A TEENAGE diabetic has told how an 'artificial pancreas' supplied as part of a medical trial has helped change the way he manages his condition.

The pioneering technology allows Banbury and Bicester College student Jack Newman to control his body's insulin levels through a mobile phone app connected to a pump.

Now, on World Diabetes Day, Mr Newman who was diagnosed with Type 1 Diabetes a year ago, is hoping to encourage others to take part in such trials to help improve treatments for diabetics.

The 17-year-old received the life-changing diagnosis after being rushed to the John Radcliffe Hospital in March 2017.

He said: "All I remember was being at home and then waking up in a hospital bed.

"It was a very scary experience, but it’s all a bit blurry and I don’t remember too much of it.

“I was ill for about two weeks before and getting worse and worse.

"I was being sick all the time, I couldn’t eat or drink anything and I lost around two stone in weight.

“It got to the point where I couldn’t get out of bed and it was progressively getting scarier and scarier and worse and worse, to the point that I had to call an ambulance.”

Mr Newman, then aged 16, spent two days in an inpatients unit at Headington Hospital.

He said: “I didn’t really feel much at first, but after a couple of days I realised that this was a permanent thing and it did put me in a depressive state for a couple of months because I got told I had this illness I’d have to deal with for the rest of my life.”

People with type 1 diabetes lose the ability to produce insulin, which controls the amount of glucose, or sugar, in the blood, causing their levels to become too high.

This can cause serious long-term health problems such as blindness, cardiovascular disease and stroke.

A month later Researchers contacted Mr Newman's mother to ask if he would take part in a new trial with most having to use an insulin pen to inject insulin in to the body to manage blood sugar levels.

Mr Newman, from Banbury, said: “I wanted to take part right away. The main thing that persuaded me was that I wouldn’t have to use an insulin pen anymore.”

In the “Closed Loop from Onset in Type 1 Diabetes” (CLOuD) study, an insulin pump is connected via bluetooth to a continuous glucose monitor and a mobile phone app.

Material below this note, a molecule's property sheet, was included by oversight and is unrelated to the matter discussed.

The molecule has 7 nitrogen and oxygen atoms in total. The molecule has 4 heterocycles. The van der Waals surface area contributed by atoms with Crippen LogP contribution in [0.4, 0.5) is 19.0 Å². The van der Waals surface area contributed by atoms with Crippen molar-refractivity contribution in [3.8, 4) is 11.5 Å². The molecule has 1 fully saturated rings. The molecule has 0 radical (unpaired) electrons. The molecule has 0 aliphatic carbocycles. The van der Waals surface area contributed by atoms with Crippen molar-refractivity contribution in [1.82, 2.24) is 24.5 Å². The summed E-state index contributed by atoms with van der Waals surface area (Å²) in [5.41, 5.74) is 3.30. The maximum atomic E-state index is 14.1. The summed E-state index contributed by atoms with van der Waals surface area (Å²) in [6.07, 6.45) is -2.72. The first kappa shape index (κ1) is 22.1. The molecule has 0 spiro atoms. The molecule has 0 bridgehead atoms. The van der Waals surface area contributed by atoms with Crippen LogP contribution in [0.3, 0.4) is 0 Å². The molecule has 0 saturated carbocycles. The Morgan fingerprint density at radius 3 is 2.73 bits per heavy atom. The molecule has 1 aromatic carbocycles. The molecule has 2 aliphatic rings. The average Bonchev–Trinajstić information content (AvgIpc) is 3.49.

This is known as an artificial pancreas because the app adjusts the amount of insulin delivered by the pump according to the glucose levels present, as the pancreas does in those without diabetes.

Researchers want to find out if an artificial pancreas is more effective at preserving the body’s insulin producing cells in the pancreas than multiple daily injections with an insulin pen in those newly diagnosed.

Insulin pumps on their own are available through the NHS for those with type 1 diabetes, however these alone cannot accurately release insulin according to the body’s needs.

Children and young people recently diagnosed with type 1 diabetes aged 10 to 16 are being invited to take part in the study, which is open until 2019.

Participants will be randomly allocated to receive insulin injections or an artificial pancreas for two years, to compare the two.

Mr Newman, who was allocated the artificial pancreas, said: “The first couple of times injecting I was off about it, because it was stabbing myself with a needle and I wasn’t used to it. It’s like pricking your finger, it will hurt for a second and then it will be fine.

“The pump’s easier to use, it’s more convenient.

"If I need insulin, I don’t need to find my pen. It’s made the adjustment from not having diabetes to having it so much easier. It’s made my whole treatment for diabetes so much less stressful.

“It has helped my blood sugar a lot since I’ve been on the trial. The data from before I was on it until afterwards, shows before I was on it my blood sugars were higher."

Paediatric Diabetologist, Dr Rachel Besser, who leads the study at Oxford University Hospitals NHS Foundation Trust, said: “We hope that this technology will control blood sugars better and preserve the function of the pancreas in children with type 1 diabetes.

"In the longer-term that should reduce the risk of diabetes-related complications, such as eye disease, kidney disease and early death from heart disease.”

For information about the study visit cloud.mrl.ims.cam.ac.uk or call 01865 231674.